Maimonides forbids intimate relationships between women and compares them to the behavior of the Egyptians, which the Torah warns against imitating, although he states that one cannot receive lashes since the Torah did not explicitly state the prohibition. He cannot conceive of a monogamous female relationship and so explains that these women are not forbidden to their husbands or from marrying priests. Maimonides instructs the husband to be strict with his wife and prevent her from socializing with women who are known lesbians (MT Forbidden Intercourse 21:8).
Living in Egypt amongst a large Karaite population, Maimonides at times fought against their practices. He specifically states that a menstruant (niddah) may hold a Torah scroll (MT Sefer Torah 10:8). He intensively battled against an organized revolt by women who refused to immerse in the ritual bath (mikveh) but rather, like the Karaites, showered instead. The revolt, which lasted a number of years, was very well coordinated and led by the women of the community, who would not heed any authority. Finally Maimonides decreed that any woman who did not use the mikveh would forfeit the money of her ketubbah. A widow or divorcée was required to swear that she kept the seven clean days and immersed in the mikveh or face monetary punishment. Maimonides instructed that the decree be read aloud in synagogue and that it would be binding on future courts (Responsa 2:242).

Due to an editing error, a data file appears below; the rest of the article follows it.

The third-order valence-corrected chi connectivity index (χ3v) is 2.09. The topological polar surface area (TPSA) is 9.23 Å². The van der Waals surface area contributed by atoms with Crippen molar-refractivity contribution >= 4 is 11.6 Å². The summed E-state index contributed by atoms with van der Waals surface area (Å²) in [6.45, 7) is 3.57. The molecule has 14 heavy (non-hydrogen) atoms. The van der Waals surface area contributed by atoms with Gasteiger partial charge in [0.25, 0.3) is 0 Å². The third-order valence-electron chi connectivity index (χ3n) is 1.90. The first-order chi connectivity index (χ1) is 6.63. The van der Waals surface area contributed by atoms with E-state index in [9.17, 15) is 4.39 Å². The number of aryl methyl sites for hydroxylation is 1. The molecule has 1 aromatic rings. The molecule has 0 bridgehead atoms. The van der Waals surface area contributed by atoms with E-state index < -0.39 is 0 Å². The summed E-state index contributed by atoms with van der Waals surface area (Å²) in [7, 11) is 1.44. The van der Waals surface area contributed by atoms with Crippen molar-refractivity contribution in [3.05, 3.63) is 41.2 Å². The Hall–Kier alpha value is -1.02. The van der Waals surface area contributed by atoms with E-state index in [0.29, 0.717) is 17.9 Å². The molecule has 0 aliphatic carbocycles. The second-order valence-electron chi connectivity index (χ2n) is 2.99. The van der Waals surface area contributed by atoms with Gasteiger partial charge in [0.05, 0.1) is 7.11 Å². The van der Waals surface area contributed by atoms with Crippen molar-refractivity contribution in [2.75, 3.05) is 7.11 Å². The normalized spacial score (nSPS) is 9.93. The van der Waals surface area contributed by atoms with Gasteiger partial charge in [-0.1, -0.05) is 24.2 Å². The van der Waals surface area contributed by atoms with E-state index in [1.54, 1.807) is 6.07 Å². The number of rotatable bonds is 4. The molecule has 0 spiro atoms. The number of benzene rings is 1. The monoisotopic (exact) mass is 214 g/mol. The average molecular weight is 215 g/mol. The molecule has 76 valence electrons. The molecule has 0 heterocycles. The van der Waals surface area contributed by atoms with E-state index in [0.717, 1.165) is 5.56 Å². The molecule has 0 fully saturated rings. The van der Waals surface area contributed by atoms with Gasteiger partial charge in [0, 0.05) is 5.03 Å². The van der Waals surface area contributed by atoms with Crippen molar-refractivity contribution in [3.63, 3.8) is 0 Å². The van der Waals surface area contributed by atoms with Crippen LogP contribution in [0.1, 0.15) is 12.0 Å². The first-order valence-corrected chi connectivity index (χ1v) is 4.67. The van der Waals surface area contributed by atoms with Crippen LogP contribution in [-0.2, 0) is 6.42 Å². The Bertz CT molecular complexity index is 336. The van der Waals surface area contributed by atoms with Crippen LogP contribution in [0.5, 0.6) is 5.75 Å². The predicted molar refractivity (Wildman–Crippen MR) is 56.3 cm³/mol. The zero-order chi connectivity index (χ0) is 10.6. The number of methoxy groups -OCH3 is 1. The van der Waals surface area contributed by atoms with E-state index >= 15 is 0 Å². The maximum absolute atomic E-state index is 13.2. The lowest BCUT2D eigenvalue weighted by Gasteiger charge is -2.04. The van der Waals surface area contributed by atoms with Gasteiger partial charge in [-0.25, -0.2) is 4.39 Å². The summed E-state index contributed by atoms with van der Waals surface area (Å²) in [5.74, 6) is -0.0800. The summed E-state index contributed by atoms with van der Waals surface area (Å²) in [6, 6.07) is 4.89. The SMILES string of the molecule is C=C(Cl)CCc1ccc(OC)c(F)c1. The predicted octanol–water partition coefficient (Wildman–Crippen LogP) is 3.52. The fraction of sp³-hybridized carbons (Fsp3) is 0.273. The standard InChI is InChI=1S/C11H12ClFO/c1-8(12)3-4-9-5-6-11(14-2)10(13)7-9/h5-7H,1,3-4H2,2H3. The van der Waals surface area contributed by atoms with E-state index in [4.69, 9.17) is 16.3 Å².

At first glance Maimonides seems not to regard women’s intellectual capabilities highly and appears to place women in the same category as children and fools. Indeed, Maimonides is the only legal authority to codify the law stated in the Sifre that women may not be appointed to any type of public leadership position in the Jewish community (MT Melakhim 1:5). Since women do not know that an additional prohibition exists against eating before Yom Kippur, Maimonides explains one should let them be in their lack of knowledge, since men cannot be expected to be the policemen of their homes and warn them (MT Shevitat Asor 1:7). Since she is in the house, it is the woman’s obligation to light Shabbat candles even though the man must remind and check her (MT Shabbat 5:3). Contrary to other opinions, Maimonides finds women trustworthy to check for leaven (hamez) (MT Hamez u-Mazzah 2:17). He explains that any man who believes in the truth of wizardry is a fool, lacking in understanding, and is in the same class as women and children, whose intellects are incomplete (MT Idolatry 11:16). Like the rabbinic text, Maimonides states that women are exempt from the obligation to study Torah (MT Torah Study 1:1). However, he adds that if a woman does study she receives reward, although not on a par with that of a man. Using the language of advice, he continues by stating that the rabbis prohibited teaching one’s daughter Torah “because most women’s minds are not directed towards study, rather they misinterpret, rendering the text irrational due to their poor minds” (MT Torah Study 1:13).